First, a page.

Spurs vs. Heat: Players Who Must Improve in Game 4 of NBA Finals

David DanielsSenior Writer IJune 11, 2014

Jun 10, 2014; Miami, FL, USA; Miami Heat forward LeBron James (6) reacts during the fourth quarter of game three of the 2014 NBA Finals against the San Antonio Spurs at American Airlines Arena. Mandatory Credit: Steve Mitchell-USA TODAY Sports

Numerous players have room for improvement after the San Antonio Spurs' 111-92 thrashing of the Miami Heat in Game 3 of the NBA Finals, especially Heat players.

In fact, if some players don't improve in Game 4, their team is almost guaranteed to lose.

Here's whose team needs them to step their game up the most.


Jun 10, 2014; Miami, FL, USA; San Antonio Spurs guard Tony Parker (9) talks with head coach Gregg Popovich during the first half of game three of the 2014 NBA Finals against the Miami Heat at American Airlines Arena. Mandatory Credit: Steve Mitchell-USA T

3. PG Tony Parker, San Antonio Spurs

Parker didn't play poorly on Tuesday night, but he had his lowest scoring and assist totals of the Finals. He finished with 15 points, four assists and the lowest shooting percentage, 40.0, of the Spurs starters. ESPN's Skip Bayless criticized how Parker ran their offense.

His performance didn't hurt San Antonio because everyone else played so well. But it can't count on Kawhi Leonard and Danny Green to shoot a combined 17-21 from the field for 44 points on a nightly basis. The Spurs will likely need more from Parker than a 40.0 percent shooting effort, his fifth worst of the postseason, in Game 4.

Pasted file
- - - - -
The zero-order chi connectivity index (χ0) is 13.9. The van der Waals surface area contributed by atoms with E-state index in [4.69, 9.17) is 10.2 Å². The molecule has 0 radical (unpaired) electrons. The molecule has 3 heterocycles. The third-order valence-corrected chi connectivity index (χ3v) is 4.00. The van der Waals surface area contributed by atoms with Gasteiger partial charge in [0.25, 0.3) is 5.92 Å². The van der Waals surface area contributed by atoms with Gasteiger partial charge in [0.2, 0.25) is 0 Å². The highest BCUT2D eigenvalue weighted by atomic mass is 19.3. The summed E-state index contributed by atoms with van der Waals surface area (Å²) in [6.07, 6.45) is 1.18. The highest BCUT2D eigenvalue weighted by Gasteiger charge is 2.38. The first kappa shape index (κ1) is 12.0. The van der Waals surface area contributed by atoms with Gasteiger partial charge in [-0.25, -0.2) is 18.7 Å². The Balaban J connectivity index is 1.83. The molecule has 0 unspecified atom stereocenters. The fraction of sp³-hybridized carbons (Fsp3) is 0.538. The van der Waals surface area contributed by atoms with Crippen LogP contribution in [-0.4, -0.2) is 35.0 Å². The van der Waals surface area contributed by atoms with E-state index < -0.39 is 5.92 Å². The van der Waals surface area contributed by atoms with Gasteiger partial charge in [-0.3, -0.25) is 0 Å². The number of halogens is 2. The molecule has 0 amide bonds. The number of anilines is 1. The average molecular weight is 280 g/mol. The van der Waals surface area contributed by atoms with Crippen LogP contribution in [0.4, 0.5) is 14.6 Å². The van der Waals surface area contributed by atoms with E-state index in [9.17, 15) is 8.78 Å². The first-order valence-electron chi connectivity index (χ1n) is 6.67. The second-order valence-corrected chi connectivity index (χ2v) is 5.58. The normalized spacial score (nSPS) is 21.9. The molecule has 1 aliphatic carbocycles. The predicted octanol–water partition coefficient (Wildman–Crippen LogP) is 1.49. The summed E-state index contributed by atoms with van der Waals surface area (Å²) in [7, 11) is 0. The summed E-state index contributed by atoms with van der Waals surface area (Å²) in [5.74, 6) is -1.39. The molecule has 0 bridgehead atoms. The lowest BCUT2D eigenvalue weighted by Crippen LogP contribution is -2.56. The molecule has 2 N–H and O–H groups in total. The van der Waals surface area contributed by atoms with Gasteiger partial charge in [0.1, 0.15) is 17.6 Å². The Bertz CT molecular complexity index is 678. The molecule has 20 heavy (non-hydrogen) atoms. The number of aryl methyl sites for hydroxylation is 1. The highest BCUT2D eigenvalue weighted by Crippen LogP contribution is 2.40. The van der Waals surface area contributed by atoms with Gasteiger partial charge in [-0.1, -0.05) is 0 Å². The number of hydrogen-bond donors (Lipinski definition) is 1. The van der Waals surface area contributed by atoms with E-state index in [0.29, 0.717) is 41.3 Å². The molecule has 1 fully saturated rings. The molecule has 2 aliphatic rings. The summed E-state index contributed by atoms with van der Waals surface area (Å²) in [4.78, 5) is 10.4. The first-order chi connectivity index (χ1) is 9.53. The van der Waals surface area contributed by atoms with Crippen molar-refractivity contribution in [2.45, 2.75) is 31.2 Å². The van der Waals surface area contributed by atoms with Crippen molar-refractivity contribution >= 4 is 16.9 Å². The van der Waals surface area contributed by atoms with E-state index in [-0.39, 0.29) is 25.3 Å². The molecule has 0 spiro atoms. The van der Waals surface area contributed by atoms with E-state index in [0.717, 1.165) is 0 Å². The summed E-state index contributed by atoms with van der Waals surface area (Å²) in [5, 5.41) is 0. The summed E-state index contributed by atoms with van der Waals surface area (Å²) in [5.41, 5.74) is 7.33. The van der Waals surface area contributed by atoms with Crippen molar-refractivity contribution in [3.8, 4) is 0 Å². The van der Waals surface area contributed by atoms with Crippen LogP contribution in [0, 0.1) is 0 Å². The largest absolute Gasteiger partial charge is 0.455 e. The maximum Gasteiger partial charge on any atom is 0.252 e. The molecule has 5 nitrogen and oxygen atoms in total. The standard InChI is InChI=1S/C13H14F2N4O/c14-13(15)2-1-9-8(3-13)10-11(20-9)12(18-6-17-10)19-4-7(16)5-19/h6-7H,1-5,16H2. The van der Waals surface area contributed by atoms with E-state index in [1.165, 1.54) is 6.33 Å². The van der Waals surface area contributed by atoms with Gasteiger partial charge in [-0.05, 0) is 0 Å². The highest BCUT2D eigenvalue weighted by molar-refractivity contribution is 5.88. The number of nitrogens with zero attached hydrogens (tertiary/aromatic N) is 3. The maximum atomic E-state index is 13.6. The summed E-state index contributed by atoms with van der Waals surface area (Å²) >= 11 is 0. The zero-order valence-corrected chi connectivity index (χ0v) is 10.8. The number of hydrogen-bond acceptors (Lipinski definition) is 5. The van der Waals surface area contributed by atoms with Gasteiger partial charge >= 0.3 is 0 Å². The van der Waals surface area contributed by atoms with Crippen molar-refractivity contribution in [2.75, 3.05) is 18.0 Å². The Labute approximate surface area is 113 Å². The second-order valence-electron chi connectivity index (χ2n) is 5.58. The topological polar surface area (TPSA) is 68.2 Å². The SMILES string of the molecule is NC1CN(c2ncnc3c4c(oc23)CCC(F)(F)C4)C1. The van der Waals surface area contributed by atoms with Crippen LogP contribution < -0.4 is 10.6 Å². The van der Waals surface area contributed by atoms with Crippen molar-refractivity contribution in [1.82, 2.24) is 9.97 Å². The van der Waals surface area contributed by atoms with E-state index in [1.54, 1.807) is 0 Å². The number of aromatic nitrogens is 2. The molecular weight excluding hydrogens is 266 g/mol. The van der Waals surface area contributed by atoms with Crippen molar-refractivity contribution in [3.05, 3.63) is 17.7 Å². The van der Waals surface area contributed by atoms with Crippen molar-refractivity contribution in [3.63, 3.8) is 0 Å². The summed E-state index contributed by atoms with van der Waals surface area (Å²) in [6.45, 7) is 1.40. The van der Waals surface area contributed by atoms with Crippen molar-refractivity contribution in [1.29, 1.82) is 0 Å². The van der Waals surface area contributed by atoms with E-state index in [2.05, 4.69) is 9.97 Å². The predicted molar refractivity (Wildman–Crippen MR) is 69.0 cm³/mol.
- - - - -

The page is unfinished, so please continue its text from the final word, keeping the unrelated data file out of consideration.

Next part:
Eric Gay/Associated Press

2. PG Mario Chalmers, Miami Heat

After Chalmers' two-point Game 3 performance, photos like this began to circulate on Twitter.

Chalmers' game has been trash this series. He's averaging 3.3 points per game. He also has as many turnovers as assists.

Miami doesn't ask much of Chalmers. He's the fifth option on its starting offense. He simply needs to sink wide-open shots when the Spurs double off of him.

But after shooting 0-of-5 from the field on Tuesday, he's 3-of-12 for the series. Chalmers has had several memorable, clutch moments over the last three years for the Heat. He needs to come up with another or two, or he'll continue to be a liability.


May 8, 2014; Miami, FL, USA; Miami Heat forward LeBron James (left) talks with center Chris Bosh (center) and  guard Dwyane Wade (right) during the second half in game two of the second round of the 2014 NBA Playoffs against the Brooklyn Nets at American

1. Big Three, Miami Heat

Yes, I'm lumping LeBron James, Dwyane Wade and Chris Bosh into one big need for improvement because they all played major roles in Tuesday's loss.

James and Wade combined for 12 turnovers in Game 3. San Antonio as a team had 12 turnovers. That's unacceptable.

And James, despite playing 40 minutes and shooting an extremely efficient 9-of-14 from the field, only finished with 22 points. He only shot the ball five more times than Norris Cole. That's unacceptable.

According to ESPN Stats & Info, Bosh touched the ball significantly less on offense in Game 3 than in Games 1 and 2.

Whether this is Bosh's fault for not moving without the basketball or his teammates' fault for not finding him, it, too, is unacceptable. For Miami to win Game 4, Bosh needs the ball more, Wade and James need to protect the basketball more and James also must be more aggressive on offense. Luckily for the Heat, these are all easily correctable mistakes.


David Daniels is a columnist at Bleacher Report. He tweets, too.